Empire State’s Corruption Hit Parade Revisited


“That’s politics, that’s politics, it’s all all about how much. Not about whether or will, it’s about how much, and that’s our politicians in New York, they’re all like that, all like that. And they get like that because of the drive that the money does for everything else. You can’t do anything without the f*ing money…Money is what what greases the wheels — good, bad, or indifferent.”
FBI transcript quoting Dan Halloran, indicted NYC Republican City Councilmember.

A state senator, NYC council member, suburban small-town mayor and Deputy Mayor,  and Queens and Bronx GOP leaders were arrested today by the FBI in a political bribery scandal that covers the spectrum of political corruption in New York. At the center of the scandal is a powerful state senator Malcolm Smith, a Democrat, who bribed Republican GOP county leaders to grant him a waiver to run as Republican in GOP mayoral primaries. (Why Smith, who is a prominent Queens Democrat, and African-American thought he had a chance in an overwhelmingly white GOP primary is a mystery.) Also prominent in the scandal is GOP City Councilmember Dan Halloran, who was contemplating a run for congress. The scandal is a hit parade of corruption issues involving money, politics and bribes in exchange for public spending.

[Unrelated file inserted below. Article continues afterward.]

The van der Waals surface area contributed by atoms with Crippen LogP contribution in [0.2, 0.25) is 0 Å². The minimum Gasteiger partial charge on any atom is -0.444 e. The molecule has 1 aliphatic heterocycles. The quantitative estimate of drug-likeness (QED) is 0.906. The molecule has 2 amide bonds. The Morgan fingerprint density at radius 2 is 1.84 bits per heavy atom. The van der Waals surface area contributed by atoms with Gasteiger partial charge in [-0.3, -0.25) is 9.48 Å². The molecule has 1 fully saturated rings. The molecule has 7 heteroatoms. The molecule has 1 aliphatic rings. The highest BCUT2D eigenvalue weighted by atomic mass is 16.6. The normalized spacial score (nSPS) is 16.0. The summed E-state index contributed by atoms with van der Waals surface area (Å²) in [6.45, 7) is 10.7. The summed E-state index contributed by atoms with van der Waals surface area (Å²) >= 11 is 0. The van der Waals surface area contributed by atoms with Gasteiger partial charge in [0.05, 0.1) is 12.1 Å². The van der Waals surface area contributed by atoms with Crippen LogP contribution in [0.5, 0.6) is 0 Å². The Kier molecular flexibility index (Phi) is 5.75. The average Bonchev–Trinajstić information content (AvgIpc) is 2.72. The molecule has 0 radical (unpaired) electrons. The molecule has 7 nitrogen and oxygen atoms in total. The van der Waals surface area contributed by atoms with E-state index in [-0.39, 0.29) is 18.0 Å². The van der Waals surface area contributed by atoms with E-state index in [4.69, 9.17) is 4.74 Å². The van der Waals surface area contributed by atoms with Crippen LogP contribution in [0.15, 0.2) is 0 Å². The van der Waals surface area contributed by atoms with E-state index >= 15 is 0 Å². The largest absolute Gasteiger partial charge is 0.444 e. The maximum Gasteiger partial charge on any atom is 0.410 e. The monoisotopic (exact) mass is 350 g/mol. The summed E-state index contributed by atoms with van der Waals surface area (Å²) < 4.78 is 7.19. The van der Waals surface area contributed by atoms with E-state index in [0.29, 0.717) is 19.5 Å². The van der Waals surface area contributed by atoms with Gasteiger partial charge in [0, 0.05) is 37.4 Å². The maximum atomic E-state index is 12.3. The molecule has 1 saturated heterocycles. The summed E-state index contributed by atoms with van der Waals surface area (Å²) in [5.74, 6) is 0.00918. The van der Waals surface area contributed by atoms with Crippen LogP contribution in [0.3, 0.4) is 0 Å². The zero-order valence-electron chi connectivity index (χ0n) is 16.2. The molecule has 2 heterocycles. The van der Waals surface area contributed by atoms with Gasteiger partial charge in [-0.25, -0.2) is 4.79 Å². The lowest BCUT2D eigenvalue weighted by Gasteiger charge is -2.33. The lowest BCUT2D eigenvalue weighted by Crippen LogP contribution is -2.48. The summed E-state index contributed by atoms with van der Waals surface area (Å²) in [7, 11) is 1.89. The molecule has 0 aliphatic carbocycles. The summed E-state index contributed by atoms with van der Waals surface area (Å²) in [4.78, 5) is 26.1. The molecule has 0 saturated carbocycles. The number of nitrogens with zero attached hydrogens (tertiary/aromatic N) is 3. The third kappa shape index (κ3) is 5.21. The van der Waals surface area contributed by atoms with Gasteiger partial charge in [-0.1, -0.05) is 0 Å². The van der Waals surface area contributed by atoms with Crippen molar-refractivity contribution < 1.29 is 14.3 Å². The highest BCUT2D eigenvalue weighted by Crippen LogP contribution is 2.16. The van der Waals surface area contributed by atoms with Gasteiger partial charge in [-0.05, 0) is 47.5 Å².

Corruption Hit Parade Revisited
1. Member Items.  In exchange for bribes, Smith promised to get $500k in Senate transportation earmarks for a road project and Holloran promised hundreds of thousands in NYC City Council member items. Member items are responsible for a hugely disproportionate amount of corruption.
2. Small town real estate corruption —  Spring Valley in Rockland County is in the hot seat, but is the abuse of zoning and eminent domain ubiquitous?
3. Campaign Cash Crisis — Halloran faced huge pressure to raise cash for his congressional run.
4. Public road building for real estate profit — For decades, politically connected real estate developers have made huge profits by getting tax-payer funded roads and off-ramps built to their land. In this case, Malcolm Smith promised to find state transportation funds for a fake real developer for a project in Spring Valley.

Can improvements in transparency help reduce corruption and scandals like Smith/Halloran? Yes, and we’ll be exploring specifics in future blog posts.